The next stage of the build is the hull planking.
On a traditional Japanese boat, there are basically only 4 planks, 2 on each side, with the upper planks making a nearly vertical surface. The kit refers to the lower planks as カジキ or Kajiki and the upper planks as タナ or Tana. The term Kajiki is the same term used for the lower planking on the Bekabune as described in Brooks’ book and blog. And in fact, the Tosa term for the upper plank, Tana, is related to that of the Bekabune, which is the compound word Uwa-Tana, but run together the “T” becomes a “D” sound and becomes Uwadana.
Diagrams in the kit show that the leading edge of the lower planks need to be tapered. There are measurements shown in the instructions, but the exactly shape of the tapered area is not precisely defined. It ended up being a matter of getting something to look like the shape shown in the diagram – a shape that reminds me of the tip of a samurai sword.
After tapering the leading edge of the planks, it’s then a matter of fitting the planks on. The laser-cut planks have square openings that line up with square tabs that protrude from the central beams on the model. These are actually located slightly aft of center, but they are at the widest point of the boat.
I found that mating the planks to those notches was a pretty tight fit, but it was good that the fit was snug, as this helps hold things together while gluing. I glued the planks to these notched frames first and let that dry, which seems to be how the instructions want you to do it. Next, the planks were fit to the transom and glued only at the transom.
From what I could tell, it seemed that the top of the planks should be kept low against the frames, so that the planks ended up sticking up above the frames by only a small amount at the stern. On the forward half of the boat, the planks seemed to mostly line up with the top of the frames.
The planks were then glued to the stem, which is called the Miyoshi (mee-yoh-shee). The planks had to be positioned so that the very forward edges were flush with or just barely past the stem. After the glue dried, the rest of the planking was glued to the bottom and the frames using medium CA and the applicator tips supplied in the kit. Those, by the way, were a perfect fit for ZAP brand glue bottles.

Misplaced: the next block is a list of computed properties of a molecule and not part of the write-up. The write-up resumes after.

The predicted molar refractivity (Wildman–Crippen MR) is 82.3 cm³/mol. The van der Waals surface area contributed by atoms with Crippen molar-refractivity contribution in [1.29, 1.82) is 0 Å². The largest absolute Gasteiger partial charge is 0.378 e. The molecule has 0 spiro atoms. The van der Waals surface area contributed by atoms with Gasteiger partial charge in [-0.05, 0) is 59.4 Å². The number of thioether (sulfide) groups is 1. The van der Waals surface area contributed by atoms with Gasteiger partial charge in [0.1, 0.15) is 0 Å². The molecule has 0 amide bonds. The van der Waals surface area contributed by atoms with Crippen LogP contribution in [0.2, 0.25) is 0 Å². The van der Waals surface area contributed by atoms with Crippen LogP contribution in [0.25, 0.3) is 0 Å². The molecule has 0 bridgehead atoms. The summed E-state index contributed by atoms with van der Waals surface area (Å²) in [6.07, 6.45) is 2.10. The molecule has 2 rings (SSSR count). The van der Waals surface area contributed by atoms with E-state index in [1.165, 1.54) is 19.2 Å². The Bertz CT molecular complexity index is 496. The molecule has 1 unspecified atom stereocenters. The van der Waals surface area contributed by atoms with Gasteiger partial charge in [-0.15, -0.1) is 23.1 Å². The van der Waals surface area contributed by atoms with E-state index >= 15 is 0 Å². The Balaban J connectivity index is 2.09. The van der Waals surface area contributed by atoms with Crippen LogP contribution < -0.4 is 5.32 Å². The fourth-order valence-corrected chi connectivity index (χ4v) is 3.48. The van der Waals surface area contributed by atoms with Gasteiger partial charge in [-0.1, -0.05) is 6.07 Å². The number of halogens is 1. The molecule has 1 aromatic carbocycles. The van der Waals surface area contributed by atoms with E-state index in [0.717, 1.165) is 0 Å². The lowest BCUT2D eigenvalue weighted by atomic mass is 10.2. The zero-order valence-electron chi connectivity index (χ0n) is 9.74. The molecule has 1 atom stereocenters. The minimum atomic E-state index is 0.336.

I found it a bit of a struggle to hold the boat while trying to glue the lower planks into place. The strong-back in the center is only glued in at the top and bottom of the transom and the stem, so it’s very flexy. It took a while to learn to hold the whole thing while bending the planks and gluing them into place.
I should also mention that the kit never has you soak any of the planking. It’s long and thin enough that it flexes pretty easily. I suppose it might have made sense, as a ship modeler, to try to pre-bend the planks. But, it certainly wasn’t necessary and I managed without soaking or pre-bending the planks.
I left the whole thing to dry and then came back and sanded the upper edges of the lower planks. When dealing with the upper planks, the will overlap the edges of the lower planks, and to make a good bonding surface, or watertight surface in the case of the real boat, the outer edge at the top of the lower plank has to be sanded roughly vertical.
On the real boat, iron nails would be drive into the bottom edge of the upper plank and into this flat edge of the lower plank. Of course, there’s more to it than that, but that’s the basic idea.
The model is just about ready to receive the upper planks or the Uwadana.